For Immediate Release, April 15, 2020
Kristen Monsell, (510) 844-7137, email@example.com
Trump Administration Moves to Weaken Oil Pipeline Spill Rules
WASHINGTON— The Trump administration proposed weaker new rules today governing how companies operating oil pipelines prepare for and respond to oil spills. The changes would eliminate or modify several key protections and relieve companies of the responsibility for reporting many oil spills.
It’s the latest move by the administration to weaken regulations on fossil fuel companies while most of the country is locked down by the COVID-19 public health crisis.
“While people are sick and distracted, Trump’s making oil pipelines more dangerous and companies less accountable,” said Kristen Monsell, oceans legal director with the Center for Biological Diversity. “It’s disgusting that officials are using one public health threat to create another. It could make the oil pipelines that crisscross our country more likely to create larger oil spills.”
Lack of an immediate response to the 2015 Plains All American Pipeline Oil Spill near Santa Barbara was one of the charges for which a jury found Plains Pipeline criminally liable in 2018. That 120,000-gallon spill killed hundreds of birds and marine mammals and blackened beaches in Santa Barbara and Ventura counties.
“These changes risk making it easier for Plains Pipeline to create another devastating oil spill near Santa Barbara,” Monsell said.
Today’s proposal from the Pipeline and Hazardous Materials Safety Administration would reduce the types of pipelines required to develop oil spill response plans and lower the threshold for reporting spills.
The proposed rule would also allow pipeline operators to ignore historical discharges in developing a worst case discharge scenario, eliminate special requirements for onshore pipelines likely to cause significant environmental harm given their proximity to waterways and shorelines, and allow operators to wait to develop an oil spill response plan until after a pipeline is constructed.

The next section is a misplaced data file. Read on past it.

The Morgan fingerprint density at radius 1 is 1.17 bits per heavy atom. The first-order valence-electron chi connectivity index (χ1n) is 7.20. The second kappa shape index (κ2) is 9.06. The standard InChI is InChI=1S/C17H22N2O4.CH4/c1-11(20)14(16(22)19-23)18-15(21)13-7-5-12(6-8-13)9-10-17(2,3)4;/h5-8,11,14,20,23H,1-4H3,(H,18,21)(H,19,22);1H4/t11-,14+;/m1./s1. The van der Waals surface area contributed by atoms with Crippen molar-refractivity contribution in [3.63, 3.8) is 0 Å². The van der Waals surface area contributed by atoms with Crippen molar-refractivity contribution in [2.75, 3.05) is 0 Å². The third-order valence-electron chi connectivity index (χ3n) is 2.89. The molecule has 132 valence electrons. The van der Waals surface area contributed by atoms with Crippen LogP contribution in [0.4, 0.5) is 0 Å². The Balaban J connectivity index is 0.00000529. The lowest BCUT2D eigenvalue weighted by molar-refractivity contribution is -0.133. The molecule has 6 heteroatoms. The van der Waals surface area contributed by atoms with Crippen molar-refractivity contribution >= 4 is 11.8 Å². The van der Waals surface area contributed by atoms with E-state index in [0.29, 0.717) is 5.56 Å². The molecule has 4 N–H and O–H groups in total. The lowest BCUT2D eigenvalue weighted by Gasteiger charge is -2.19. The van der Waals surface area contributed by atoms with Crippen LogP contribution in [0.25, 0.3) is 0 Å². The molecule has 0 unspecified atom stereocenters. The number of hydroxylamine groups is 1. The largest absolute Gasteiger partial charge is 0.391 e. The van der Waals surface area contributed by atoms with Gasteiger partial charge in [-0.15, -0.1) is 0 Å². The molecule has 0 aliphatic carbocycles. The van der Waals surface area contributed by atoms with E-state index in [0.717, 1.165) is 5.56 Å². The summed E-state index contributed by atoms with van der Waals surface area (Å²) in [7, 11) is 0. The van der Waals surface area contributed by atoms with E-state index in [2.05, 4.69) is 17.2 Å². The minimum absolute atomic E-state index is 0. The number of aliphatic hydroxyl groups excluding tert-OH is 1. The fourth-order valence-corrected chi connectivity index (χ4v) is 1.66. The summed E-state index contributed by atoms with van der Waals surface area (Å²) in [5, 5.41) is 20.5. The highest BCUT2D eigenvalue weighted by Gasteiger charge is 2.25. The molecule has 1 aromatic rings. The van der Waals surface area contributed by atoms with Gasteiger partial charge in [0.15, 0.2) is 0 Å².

Plains Pipelines’ spill shuttered seven offshore drilling platforms served by its pipeline. Plains has applied to build a new pipeline in the same location to bring offshore wells back online. ExxonMobil is also seeking permits to restart its three offshore platforms and transport that oil by tanker trucks along California highways. Santa Barbara County is set to consider approving both projects this summer.
Oil pipelines regularly fail in California. Federal pipeline data show there were 875 pipeline incidents in California from 2000 through 2019, causing 115 injuries, 29 fatalities and more than $1 billion in property damage.
That data also shows there were 12,313 pipeline incidents from 2000 to 2019 nationwide, causing 1,231 injuries, 309 fatalities and over $9.4 billion in property damage.
A Center analysis of federal pipeline datafound pipeline failures are most common after 30 years and shortly after they’re completed, as a result of faulty welds and other construction-related problems.
The Center for Biological Diversity is a national, nonprofit conservation organization with more than 1.7 million members and online activists dedicated to the protection of endangered species and wild places.